Stripping paint off a Dynaco ST-70 nichel

I have a Dynaco ST-70 which has been painted with white primer.

I can actually strip some of the paint away by just scratching it, but I would prefer to not scratch the nickel of the amp.

Do you have any trick or product I could use?

Also the transformers are painted. Any trick I could use on both too?

Thanks
 

rayma

Member
2011-04-29 8:37 pm
I have a Dynaco ST-70 which has been painted with white primer.
Also the transformers are painted. Any trick I could use on both too?

Try paint thinner from the hardware store. First disassemble everything, and also remove
the metal end bells from the transformers. This will likely also remove the silk screening
from the chassis, though.
 
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What's the problem with white primer?

It's not the definite paint but a base, now you lightly sand it with grit #600, and apply finishing paint, any you like.

If you peel primer (or paint) down to bare metal, you'll have to treat it, apply some primer and final coat anyway or fully disassemble the unit, send parts to fully clean (sandblasting recommended) and galvanize with the metal you like, usually zinc but maybe nickel or chrome, any of these preferrably applied on an intermediate layer of copper.

What you can not do is to leave any iron surface exposed to air humidity and oxygen.
 
I have tried with acetone so far. It doesn't seem to thin the pain enough. I found out that scratching it with corners of wood sticks makes the paint chip away. So far I've removed 50% of the paint off the nickel of the amp, still waiting to complete the work.

On the transformers and the multi can filter instead seems that the paint sticked better. I don't think I'll be able to remove it by just scratching it...

The nickel itself, once exposes, is pitted. So I tried polishing it with with this Eastwood Buffing Kit (Eastwood Buffing Kit - Paint Buffing Kits - Buffing and Polishing Kit), using the white compound, which on the instructions seem the first compound to try on nickel.

It doesn't really remove much though...but I have to try more extensively once I chip all the white paint away off the case.
 
The nickel itself, once exposes, is pitted.
And that's why the former owner applied primer on it ;)

You have 2 options:

1) if you want to go the full Monty: disassemble the amplifier until you have only the nickel plated chassis (really the nickel plated part), and send it to a metal plater /finisher.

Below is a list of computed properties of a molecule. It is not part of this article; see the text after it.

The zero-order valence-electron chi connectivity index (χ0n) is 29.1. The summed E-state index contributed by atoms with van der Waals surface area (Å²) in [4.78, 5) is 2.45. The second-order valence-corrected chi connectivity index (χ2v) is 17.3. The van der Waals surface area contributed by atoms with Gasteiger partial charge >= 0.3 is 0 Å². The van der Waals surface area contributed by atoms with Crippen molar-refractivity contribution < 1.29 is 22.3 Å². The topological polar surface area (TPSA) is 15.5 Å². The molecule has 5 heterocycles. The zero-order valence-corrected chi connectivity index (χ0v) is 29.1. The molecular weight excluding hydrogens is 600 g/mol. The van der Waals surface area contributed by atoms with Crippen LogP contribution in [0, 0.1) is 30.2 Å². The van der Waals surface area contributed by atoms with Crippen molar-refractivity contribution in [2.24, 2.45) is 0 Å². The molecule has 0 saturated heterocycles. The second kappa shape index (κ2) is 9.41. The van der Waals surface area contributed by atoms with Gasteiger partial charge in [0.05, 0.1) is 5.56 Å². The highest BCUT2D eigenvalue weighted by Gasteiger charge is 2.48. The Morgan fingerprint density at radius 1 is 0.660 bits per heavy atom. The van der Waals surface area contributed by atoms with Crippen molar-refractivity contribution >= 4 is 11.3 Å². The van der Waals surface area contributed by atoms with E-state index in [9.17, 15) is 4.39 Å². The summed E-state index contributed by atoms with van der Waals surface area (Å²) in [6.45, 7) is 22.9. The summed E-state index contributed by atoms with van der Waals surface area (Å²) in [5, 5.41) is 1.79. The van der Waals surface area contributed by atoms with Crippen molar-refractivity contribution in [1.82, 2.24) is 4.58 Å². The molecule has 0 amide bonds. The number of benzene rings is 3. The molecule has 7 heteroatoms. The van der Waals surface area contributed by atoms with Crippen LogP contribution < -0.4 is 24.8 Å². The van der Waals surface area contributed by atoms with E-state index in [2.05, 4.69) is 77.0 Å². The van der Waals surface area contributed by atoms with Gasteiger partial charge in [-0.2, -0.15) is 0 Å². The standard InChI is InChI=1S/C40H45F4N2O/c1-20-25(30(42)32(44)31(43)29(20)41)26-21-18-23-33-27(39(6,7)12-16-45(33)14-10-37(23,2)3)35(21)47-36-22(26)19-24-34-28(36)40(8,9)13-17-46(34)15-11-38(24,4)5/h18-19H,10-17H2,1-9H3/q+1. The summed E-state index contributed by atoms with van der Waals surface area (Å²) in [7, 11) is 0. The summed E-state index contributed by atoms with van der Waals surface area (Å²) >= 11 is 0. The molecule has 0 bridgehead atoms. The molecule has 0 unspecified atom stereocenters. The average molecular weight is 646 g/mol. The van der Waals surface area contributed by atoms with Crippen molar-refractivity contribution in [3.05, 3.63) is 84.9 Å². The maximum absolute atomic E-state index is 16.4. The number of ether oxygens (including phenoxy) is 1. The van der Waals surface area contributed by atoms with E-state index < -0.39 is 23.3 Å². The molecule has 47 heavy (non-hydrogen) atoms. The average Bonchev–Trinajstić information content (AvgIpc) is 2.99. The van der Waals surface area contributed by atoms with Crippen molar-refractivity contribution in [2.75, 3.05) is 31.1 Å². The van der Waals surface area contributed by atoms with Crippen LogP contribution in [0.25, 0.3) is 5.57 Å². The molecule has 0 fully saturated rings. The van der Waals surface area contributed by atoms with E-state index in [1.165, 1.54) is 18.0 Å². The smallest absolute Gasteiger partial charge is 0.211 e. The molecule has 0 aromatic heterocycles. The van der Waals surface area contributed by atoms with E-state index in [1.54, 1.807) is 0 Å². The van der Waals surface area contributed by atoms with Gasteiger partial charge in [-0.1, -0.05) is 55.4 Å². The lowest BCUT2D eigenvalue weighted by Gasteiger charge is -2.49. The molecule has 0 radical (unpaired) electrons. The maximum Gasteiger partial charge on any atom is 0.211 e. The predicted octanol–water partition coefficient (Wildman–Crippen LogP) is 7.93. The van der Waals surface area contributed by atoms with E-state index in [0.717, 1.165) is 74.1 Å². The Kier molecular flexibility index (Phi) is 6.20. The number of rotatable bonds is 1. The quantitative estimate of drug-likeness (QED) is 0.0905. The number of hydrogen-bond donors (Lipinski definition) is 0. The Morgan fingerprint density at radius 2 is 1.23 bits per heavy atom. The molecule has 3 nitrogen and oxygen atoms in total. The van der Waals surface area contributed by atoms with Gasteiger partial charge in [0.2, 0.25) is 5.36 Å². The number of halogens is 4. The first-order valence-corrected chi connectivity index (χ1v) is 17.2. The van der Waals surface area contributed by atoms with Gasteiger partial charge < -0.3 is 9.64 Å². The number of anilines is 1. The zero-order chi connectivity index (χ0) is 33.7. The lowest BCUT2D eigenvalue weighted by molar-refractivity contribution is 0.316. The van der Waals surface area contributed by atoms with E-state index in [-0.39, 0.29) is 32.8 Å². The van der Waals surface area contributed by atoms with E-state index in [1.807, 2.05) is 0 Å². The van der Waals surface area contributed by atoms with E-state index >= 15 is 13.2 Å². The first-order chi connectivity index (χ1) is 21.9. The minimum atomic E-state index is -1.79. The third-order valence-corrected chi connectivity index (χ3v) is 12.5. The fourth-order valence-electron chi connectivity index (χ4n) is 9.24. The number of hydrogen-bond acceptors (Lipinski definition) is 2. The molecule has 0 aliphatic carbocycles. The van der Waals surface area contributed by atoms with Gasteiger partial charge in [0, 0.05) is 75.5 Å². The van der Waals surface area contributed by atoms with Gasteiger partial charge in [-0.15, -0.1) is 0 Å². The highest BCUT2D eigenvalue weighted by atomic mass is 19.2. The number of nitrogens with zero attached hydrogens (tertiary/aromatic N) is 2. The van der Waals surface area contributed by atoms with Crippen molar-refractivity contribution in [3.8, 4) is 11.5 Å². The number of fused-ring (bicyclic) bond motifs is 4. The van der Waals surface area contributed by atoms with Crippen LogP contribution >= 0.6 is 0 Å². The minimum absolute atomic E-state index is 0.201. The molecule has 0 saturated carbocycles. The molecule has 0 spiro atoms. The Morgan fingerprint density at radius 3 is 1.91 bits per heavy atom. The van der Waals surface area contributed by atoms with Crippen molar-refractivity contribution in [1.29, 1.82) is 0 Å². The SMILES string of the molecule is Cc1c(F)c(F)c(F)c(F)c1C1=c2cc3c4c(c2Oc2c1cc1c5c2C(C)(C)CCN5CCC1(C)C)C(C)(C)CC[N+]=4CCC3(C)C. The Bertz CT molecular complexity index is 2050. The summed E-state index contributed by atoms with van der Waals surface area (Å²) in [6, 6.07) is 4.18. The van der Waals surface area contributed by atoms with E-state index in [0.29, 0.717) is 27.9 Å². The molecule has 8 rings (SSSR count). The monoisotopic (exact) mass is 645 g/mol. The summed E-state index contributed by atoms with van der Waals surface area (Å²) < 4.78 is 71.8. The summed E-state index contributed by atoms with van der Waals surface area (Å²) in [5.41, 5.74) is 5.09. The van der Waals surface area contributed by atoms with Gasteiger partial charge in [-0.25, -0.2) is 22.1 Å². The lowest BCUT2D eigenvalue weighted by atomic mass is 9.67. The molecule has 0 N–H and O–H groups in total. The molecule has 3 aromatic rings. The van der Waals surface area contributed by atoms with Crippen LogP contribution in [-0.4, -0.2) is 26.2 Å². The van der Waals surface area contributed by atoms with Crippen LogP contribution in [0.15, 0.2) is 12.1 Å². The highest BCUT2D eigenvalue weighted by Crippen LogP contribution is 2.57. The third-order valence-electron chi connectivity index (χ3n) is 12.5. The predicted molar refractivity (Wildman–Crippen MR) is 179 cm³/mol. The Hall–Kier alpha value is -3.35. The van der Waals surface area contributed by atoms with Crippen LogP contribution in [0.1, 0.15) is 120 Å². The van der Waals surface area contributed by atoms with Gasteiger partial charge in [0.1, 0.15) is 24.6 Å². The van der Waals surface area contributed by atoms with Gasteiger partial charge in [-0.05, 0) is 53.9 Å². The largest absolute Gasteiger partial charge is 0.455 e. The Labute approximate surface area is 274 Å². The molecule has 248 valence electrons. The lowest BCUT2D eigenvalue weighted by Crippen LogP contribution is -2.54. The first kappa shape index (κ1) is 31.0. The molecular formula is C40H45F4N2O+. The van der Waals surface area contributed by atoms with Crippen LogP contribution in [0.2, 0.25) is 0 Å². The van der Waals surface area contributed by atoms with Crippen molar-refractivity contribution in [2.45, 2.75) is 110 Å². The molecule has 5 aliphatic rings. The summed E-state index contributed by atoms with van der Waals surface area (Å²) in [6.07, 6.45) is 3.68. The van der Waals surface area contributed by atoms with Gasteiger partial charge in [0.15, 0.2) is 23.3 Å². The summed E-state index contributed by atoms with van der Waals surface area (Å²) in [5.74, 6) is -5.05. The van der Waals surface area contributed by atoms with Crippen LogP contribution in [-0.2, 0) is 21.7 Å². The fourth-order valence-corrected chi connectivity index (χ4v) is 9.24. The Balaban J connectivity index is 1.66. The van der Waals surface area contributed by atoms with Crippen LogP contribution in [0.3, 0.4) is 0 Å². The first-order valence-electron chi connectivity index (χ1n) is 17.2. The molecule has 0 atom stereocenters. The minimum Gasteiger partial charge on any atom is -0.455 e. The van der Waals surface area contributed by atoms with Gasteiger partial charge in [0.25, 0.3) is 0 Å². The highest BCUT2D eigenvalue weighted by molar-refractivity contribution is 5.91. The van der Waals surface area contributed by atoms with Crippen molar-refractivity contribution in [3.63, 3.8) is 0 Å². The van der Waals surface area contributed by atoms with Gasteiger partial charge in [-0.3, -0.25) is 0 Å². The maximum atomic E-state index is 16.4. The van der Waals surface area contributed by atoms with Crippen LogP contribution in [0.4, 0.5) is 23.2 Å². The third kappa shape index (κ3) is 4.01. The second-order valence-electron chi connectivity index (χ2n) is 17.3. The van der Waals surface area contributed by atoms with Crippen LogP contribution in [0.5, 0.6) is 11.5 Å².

You sand it smooth, down to metal, because plating not only does not hide imperfections but shows them better, because of the metal shine, and it's as new.
I strongly suggest, if they don't say it themselves, that you ask them dual plate: first a layer of copper , then nickel.
Don't worry, they'll know what you are talking about, they see it every day.

Nickel can be applied straight to iron but is porous; if ambient is too humid you end up like it is today ; after many years but it happens; while copper base seals the pores.

b) accept paint as a reality of life :(
Sand it smooth again , wipe surface with phosphatizer to kill tiny rust pinpricks, wash, apply primer , IF needed lightly sand smooth and apply finish paint.

If too pitted apply some textured finish paint similar to Hammerite, there's many cool ones to choose from.
[IMGDEAD]http://www.kilz.com/MCContent/MC_Article/Hammerite_Rust_Cap/HRC_Article_Images/HRC_ArticleImg_HammeredColors_427x411.JPG[/IMGDEAD]
 
Thanks guys!

I think I will try with option 2 of JMFahey.

I'm trying to fix it on a budget, in the end it is a quite a beaten up unit, so I'm not too precious about bringing it back to perfection. But I would like to "play" with it, clean it, make it nicer, and meanwhile learn new things like how to polish nickel and apply some protection :)
 
rayma's suggestion is a good one, if you'd planned on a complete tear-down and rebuild

while yer at it why not replace some of the flaky original mechanical parts, but by the time it's finished you're looking at dozens of hours and several hundred dollars - these things always take more time and $ than you'd hope :eek:

he knows this, how?
 

rayma

Member
2011-04-29 8:37 pm
while yer at it why not replace some of the flaky original mechanical parts,
but by the time it's finished you're looking at dozens of hours and several hundred dollars ?

Tell me about it. I could build several new Dyna amps in the same time it takes to restore one old one.
And you usually need to replace all the parts (except the iron) anyway.
 
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